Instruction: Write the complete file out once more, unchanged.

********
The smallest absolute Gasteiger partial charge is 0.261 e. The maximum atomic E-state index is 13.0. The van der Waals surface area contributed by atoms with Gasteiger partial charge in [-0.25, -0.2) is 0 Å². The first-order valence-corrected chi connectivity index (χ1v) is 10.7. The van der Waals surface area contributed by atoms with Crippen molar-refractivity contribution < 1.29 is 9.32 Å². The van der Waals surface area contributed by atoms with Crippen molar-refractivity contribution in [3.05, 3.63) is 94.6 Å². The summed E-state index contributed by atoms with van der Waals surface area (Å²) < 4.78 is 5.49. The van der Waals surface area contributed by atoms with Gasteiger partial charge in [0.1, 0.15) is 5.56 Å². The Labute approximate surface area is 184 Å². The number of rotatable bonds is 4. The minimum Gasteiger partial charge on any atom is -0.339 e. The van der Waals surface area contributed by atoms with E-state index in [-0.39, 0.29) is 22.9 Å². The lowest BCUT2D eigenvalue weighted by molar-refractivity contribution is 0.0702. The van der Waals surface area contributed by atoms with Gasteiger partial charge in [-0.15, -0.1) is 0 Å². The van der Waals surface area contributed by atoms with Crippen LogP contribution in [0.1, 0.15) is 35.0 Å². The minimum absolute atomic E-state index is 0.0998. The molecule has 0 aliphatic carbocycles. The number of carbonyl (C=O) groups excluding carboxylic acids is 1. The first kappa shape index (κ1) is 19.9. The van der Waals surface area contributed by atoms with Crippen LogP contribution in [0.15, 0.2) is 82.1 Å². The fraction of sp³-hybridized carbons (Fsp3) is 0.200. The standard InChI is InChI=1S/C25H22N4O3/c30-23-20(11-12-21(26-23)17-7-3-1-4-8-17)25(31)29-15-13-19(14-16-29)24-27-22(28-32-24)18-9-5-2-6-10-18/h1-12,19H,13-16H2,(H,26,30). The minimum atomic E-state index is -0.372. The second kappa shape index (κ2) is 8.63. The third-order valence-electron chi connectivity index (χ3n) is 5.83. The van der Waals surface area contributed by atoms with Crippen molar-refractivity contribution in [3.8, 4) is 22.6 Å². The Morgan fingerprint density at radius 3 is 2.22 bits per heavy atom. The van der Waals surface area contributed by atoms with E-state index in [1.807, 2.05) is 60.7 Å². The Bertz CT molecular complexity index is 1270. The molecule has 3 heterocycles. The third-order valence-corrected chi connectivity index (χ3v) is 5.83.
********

The smallest absolute Gasteiger partial charge is 0.261 e. The maximum atomic E-state index is 13.0. The van der Waals surface area contributed by atoms with Gasteiger partial charge in [-0.25, -0.2) is 0 Å². The first-order valence-corrected chi connectivity index (χ1v) is 10.7. The van der Waals surface area contributed by atoms with Crippen molar-refractivity contribution < 1.29 is 9.32 Å². The van der Waals surface area contributed by atoms with Crippen molar-refractivity contribution in [3.05, 3.63) is 94.6 Å². The summed E-state index contributed by atoms with van der Waals surface area (Å²) < 4.78 is 5.49. The van der Waals surface area contributed by atoms with Gasteiger partial charge in [0.1, 0.15) is 5.56 Å². The Labute approximate surface area is 184 Å². The number of rotatable bonds is 4. The minimum Gasteiger partial charge on any atom is -0.339 e. The van der Waals surface area contributed by atoms with E-state index in [-0.39, 0.29) is 22.9 Å². The lowest BCUT2D eigenvalue weighted by molar-refractivity contribution is 0.0702. The van der Waals surface area contributed by atoms with Gasteiger partial charge in [-0.15, -0.1) is 0 Å². The van der Waals surface area contributed by atoms with Crippen LogP contribution in [0.1, 0.15) is 35.0 Å². The minimum absolute atomic E-state index is 0.0998. The molecule has 0 aliphatic carbocycles. The number of carbonyl (C=O) groups excluding carboxylic acids is 1. The first kappa shape index (κ1) is 19.9. The van der Waals surface area contributed by atoms with Crippen LogP contribution in [0.15, 0.2) is 82.1 Å². The fraction of sp³-hybridized carbons (Fsp3) is 0.200. The standard InChI is InChI=1S/C25H22N4O3/c30-23-20(11-12-21(26-23)17-7-3-1-4-8-17)25(31)29-15-13-19(14-16-29)24-27-22(28-32-24)18-9-5-2-6-10-18/h1-12,19H,13-16H2,(H,26,30). The minimum atomic E-state index is -0.372. The second kappa shape index (κ2) is 8.63. The third-order valence-electron chi connectivity index (χ3n) is 5.83. The van der Waals surface area contributed by atoms with Crippen molar-refractivity contribution in [3.8, 4) is 22.6 Å². The Morgan fingerprint density at radius 3 is 2.22 bits per heavy atom. The van der Waals surface area contributed by atoms with E-state index in [1.807, 2.05) is 60.7 Å². The Bertz CT molecular complexity index is 1270. The molecule has 3 heterocycles. The third-order valence-corrected chi connectivity index (χ3v) is 5.83.